Lou Reed says digital music can't beat analog.
“Good digital, these days, you can hear something two miles away. But it doesn’t do the analog thing, which is warm and beautiful,” observed Lou Reed at a Cannes Lions International Festival of Creativity session on Thursday. His wide-ranging conversation with Grey Group worldwide creative director Tim Mellors covered the icon’s music, photography, poetry and days with The Velvet Underground.
MP3s reduce the experience to the “absolute lowest common denominator,” contended the “Walk on the Wild Side” singer, adding that “With MP3s, you have the library of the world, but it sounds like shit. Vinyl is coming back for a reason.” Indeed, vinyl sales in the U.S. were up 18 percent last year, according to Nielsen SoundScan (and some argue the figure is likely quite a bit higher)—indicative of a larger trend toward embracing analog that we explored in a report earlier this year. As we acquire ever more apps and e-books and downloads, as digital screens become our default interface with the world, we are increasingly seeking out physical objects and experiences.
Meanwhile, YouTube’s global head of content, Robert Kyncl, championed digital—namely its ability to expand the creative canvas for brands—in a session hosted by the company. “YouTube is a place where culture is defined,” he said. “As a brand, you can go beyond the 30-second spot, you can be the entire show.” YouTube spotlighted cases like Dove’s “Real Beauty Sketches,” which has racked up 165 million views to date and 4.5 billion global media impressions, and Topshop’s “Future of the Fashion Show” effort, which included a live stream of the main event (with some footage shot from the model’s vantage point) and a flurry of digital activity in the week leading up to it.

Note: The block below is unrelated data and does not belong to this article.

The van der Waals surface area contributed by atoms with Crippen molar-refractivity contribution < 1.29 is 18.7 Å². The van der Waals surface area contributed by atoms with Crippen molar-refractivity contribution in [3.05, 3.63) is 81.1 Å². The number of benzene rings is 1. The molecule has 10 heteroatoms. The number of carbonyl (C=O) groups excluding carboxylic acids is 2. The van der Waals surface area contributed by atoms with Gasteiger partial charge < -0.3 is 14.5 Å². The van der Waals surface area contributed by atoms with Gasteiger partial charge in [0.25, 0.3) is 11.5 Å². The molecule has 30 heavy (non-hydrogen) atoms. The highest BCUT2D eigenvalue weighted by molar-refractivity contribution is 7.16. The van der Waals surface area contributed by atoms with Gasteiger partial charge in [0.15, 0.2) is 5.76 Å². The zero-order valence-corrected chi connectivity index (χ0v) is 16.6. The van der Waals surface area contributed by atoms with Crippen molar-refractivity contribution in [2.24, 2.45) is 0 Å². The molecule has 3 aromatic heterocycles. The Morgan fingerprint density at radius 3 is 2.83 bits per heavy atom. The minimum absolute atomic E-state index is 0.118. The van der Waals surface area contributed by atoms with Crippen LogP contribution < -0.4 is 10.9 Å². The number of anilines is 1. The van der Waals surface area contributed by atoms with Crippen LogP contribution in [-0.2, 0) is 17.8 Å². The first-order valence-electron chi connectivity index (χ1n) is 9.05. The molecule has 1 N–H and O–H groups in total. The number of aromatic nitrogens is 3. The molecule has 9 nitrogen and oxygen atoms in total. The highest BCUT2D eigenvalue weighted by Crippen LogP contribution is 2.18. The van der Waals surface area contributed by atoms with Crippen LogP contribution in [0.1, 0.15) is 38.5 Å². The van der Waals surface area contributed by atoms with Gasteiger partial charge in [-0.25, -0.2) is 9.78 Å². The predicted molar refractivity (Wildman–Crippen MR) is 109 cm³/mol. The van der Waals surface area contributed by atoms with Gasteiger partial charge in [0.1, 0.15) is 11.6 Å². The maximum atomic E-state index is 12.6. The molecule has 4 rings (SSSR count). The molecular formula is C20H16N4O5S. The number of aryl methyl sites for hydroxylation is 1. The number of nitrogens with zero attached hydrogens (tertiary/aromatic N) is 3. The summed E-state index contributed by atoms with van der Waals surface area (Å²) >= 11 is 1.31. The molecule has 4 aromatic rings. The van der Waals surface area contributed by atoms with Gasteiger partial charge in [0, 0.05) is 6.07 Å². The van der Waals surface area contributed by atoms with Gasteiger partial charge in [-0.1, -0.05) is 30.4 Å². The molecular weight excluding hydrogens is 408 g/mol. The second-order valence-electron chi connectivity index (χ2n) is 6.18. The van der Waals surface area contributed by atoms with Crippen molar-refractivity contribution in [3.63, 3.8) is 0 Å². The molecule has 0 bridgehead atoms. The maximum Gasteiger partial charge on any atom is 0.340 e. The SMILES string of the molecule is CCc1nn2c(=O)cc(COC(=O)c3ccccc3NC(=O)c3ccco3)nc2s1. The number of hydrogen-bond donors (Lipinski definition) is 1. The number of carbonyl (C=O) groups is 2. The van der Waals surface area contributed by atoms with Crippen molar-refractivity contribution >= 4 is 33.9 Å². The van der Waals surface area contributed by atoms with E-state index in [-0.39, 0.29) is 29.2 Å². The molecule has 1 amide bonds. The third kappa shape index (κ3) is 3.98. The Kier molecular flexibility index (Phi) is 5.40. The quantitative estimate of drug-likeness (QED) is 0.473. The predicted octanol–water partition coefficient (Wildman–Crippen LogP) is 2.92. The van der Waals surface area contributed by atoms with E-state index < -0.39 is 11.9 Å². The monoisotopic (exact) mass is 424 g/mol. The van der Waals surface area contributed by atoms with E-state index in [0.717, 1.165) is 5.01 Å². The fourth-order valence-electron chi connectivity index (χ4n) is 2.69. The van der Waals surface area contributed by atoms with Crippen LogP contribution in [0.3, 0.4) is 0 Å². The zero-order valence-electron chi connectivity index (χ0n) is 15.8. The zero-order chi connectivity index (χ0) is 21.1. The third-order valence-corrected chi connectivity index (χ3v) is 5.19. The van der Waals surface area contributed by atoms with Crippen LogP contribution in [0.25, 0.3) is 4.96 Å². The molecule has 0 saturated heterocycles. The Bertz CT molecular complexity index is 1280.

A seminar with Rem Koolhaas left the audience with some questions to ponder. “Is the current popularity of Mad Men indicative of the nostalgia for rigidity?” the renowned Dutch architect asked. “Are we tiring of the guys in jeans and sneakers with sticky notes?” And “Why are we becoming more comfortable with facing predictable futures?” If anything, we must embrace the unpredictable and help to reshape the future.